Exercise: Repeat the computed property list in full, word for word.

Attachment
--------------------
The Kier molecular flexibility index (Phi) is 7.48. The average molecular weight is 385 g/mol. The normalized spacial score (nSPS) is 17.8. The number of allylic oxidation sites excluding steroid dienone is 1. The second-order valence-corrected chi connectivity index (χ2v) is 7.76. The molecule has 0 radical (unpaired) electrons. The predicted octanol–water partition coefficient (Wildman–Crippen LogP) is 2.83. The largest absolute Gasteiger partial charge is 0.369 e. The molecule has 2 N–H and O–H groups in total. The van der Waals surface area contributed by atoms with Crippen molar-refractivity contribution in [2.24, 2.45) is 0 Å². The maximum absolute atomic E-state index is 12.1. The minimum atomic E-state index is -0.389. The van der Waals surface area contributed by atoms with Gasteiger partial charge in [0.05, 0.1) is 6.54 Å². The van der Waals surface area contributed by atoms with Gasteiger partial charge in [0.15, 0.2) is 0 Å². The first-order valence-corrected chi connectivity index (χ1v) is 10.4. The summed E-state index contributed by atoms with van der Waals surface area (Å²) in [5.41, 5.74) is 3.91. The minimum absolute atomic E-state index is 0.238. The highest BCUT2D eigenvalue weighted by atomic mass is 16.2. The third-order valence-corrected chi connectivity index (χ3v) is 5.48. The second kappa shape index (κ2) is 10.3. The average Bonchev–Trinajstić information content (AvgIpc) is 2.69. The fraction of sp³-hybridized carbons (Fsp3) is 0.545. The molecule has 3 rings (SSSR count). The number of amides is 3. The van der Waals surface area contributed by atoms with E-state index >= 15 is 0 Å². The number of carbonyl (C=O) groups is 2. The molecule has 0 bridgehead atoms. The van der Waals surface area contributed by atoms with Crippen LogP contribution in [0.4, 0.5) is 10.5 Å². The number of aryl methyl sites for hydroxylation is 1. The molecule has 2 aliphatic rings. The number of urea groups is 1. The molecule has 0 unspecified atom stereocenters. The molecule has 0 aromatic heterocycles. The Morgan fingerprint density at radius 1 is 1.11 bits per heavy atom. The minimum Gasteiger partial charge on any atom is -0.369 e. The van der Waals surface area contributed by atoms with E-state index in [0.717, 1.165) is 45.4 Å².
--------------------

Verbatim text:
The Kier molecular flexibility index (Phi) is 7.48. The average molecular weight is 385 g/mol. The normalized spacial score (nSPS) is 17.8. The number of allylic oxidation sites excluding steroid dienone is 1. The second-order valence-corrected chi connectivity index (χ2v) is 7.76. The molecule has 0 radical (unpaired) electrons. The predicted octanol–water partition coefficient (Wildman–Crippen LogP) is 2.83. The largest absolute Gasteiger partial charge is 0.369 e. The molecule has 2 N–H and O–H groups in total. The van der Waals surface area contributed by atoms with Crippen molar-refractivity contribution in [2.24, 2.45) is 0 Å². The maximum absolute atomic E-state index is 12.1. The minimum atomic E-state index is -0.389. The van der Waals surface area contributed by atoms with Gasteiger partial charge in [0.05, 0.1) is 6.54 Å². The van der Waals surface area contributed by atoms with Gasteiger partial charge in [0.15, 0.2) is 0 Å². The first-order valence-corrected chi connectivity index (χ1v) is 10.4. The summed E-state index contributed by atoms with van der Waals surface area (Å²) in [5.41, 5.74) is 3.91. The minimum absolute atomic E-state index is 0.238. The highest BCUT2D eigenvalue weighted by atomic mass is 16.2. The third-order valence-corrected chi connectivity index (χ3v) is 5.48. The second kappa shape index (κ2) is 10.3. The average Bonchev–Trinajstić information content (AvgIpc) is 2.69. The fraction of sp³-hybridized carbons (Fsp3) is 0.545. The molecule has 3 rings (SSSR count). The number of amides is 3. The van der Waals surface area contributed by atoms with E-state index >= 15 is 0 Å². The number of carbonyl (C=O) groups is 2. The molecule has 0 bridgehead atoms. The van der Waals surface area contributed by atoms with Crippen LogP contribution in [0.4, 0.5) is 10.5 Å². The number of aryl methyl sites for hydroxylation is 1. The molecule has 2 aliphatic rings. The number of urea groups is 1. The molecule has 0 unspecified atom stereocenters. The molecule has 0 aromatic heterocycles. The Morgan fingerprint density at radius 1 is 1.11 bits per heavy atom. The minimum Gasteiger partial charge on any atom is -0.369 e. The van der Waals surface area contributed by atoms with E-state index in [0.717, 1.165) is 45.4 Å².